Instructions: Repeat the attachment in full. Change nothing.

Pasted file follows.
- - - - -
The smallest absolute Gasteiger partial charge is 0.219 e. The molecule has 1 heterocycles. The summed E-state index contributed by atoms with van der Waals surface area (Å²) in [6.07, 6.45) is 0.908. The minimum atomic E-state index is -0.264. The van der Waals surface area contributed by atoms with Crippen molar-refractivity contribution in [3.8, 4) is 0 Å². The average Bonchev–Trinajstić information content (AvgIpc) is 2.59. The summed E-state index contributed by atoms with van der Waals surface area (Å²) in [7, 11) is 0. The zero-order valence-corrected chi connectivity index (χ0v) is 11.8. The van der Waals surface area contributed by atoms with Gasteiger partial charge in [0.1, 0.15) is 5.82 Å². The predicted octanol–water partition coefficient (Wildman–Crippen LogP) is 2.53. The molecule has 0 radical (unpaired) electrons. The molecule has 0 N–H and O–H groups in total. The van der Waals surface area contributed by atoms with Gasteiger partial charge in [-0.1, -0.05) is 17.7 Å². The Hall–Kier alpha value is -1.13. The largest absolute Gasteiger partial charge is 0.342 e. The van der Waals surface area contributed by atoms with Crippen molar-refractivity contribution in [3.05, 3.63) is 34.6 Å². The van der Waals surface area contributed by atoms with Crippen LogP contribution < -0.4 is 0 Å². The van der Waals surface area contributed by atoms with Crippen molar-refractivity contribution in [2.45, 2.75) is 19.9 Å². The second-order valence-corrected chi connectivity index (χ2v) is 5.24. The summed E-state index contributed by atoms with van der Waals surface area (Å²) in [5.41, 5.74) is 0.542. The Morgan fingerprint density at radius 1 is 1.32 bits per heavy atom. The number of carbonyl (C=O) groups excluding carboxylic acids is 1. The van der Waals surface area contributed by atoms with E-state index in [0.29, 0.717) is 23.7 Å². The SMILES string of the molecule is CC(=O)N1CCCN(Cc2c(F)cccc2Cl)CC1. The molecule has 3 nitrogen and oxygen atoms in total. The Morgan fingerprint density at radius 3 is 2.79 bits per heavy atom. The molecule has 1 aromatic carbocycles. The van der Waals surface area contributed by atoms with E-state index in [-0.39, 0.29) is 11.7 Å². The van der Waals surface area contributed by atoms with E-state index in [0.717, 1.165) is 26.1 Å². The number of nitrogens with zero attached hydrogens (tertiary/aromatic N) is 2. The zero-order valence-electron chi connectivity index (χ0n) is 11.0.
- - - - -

The smallest absolute Gasteiger partial charge is 0.219 e. The molecule has 1 heterocycles. The summed E-state index contributed by atoms with van der Waals surface area (Å²) in [6.07, 6.45) is 0.908. The minimum atomic E-state index is -0.264. The van der Waals surface area contributed by atoms with Crippen molar-refractivity contribution in [3.8, 4) is 0 Å². The average Bonchev–Trinajstić information content (AvgIpc) is 2.59. The summed E-state index contributed by atoms with van der Waals surface area (Å²) in [7, 11) is 0. The zero-order valence-corrected chi connectivity index (χ0v) is 11.8. The van der Waals surface area contributed by atoms with Gasteiger partial charge in [0.1, 0.15) is 5.82 Å². The predicted octanol–water partition coefficient (Wildman–Crippen LogP) is 2.53. The molecule has 0 radical (unpaired) electrons. The molecule has 0 N–H and O–H groups in total. The van der Waals surface area contributed by atoms with Gasteiger partial charge in [-0.1, -0.05) is 17.7 Å². The Hall–Kier alpha value is -1.13. The largest absolute Gasteiger partial charge is 0.342 e. The van der Waals surface area contributed by atoms with Crippen molar-refractivity contribution in [3.05, 3.63) is 34.6 Å². The van der Waals surface area contributed by atoms with Crippen LogP contribution < -0.4 is 0 Å². The van der Waals surface area contributed by atoms with Crippen molar-refractivity contribution in [2.45, 2.75) is 19.9 Å². The second-order valence-corrected chi connectivity index (χ2v) is 5.24. The summed E-state index contributed by atoms with van der Waals surface area (Å²) in [5.41, 5.74) is 0.542. The Morgan fingerprint density at radius 1 is 1.32 bits per heavy atom. The number of carbonyl (C=O) groups excluding carboxylic acids is 1. The van der Waals surface area contributed by atoms with E-state index in [0.29, 0.717) is 23.7 Å². The SMILES string of the molecule is CC(=O)N1CCCN(Cc2c(F)cccc2Cl)CC1. The molecule has 3 nitrogen and oxygen atoms in total. The Morgan fingerprint density at radius 3 is 2.79 bits per heavy atom. The molecule has 1 aromatic carbocycles. The van der Waals surface area contributed by atoms with E-state index in [-0.39, 0.29) is 11.7 Å². The van der Waals surface area contributed by atoms with E-state index in [0.717, 1.165) is 26.1 Å². The number of nitrogens with zero attached hydrogens (tertiary/aromatic N) is 2. The zero-order valence-electron chi connectivity index (χ0n) is 11.0.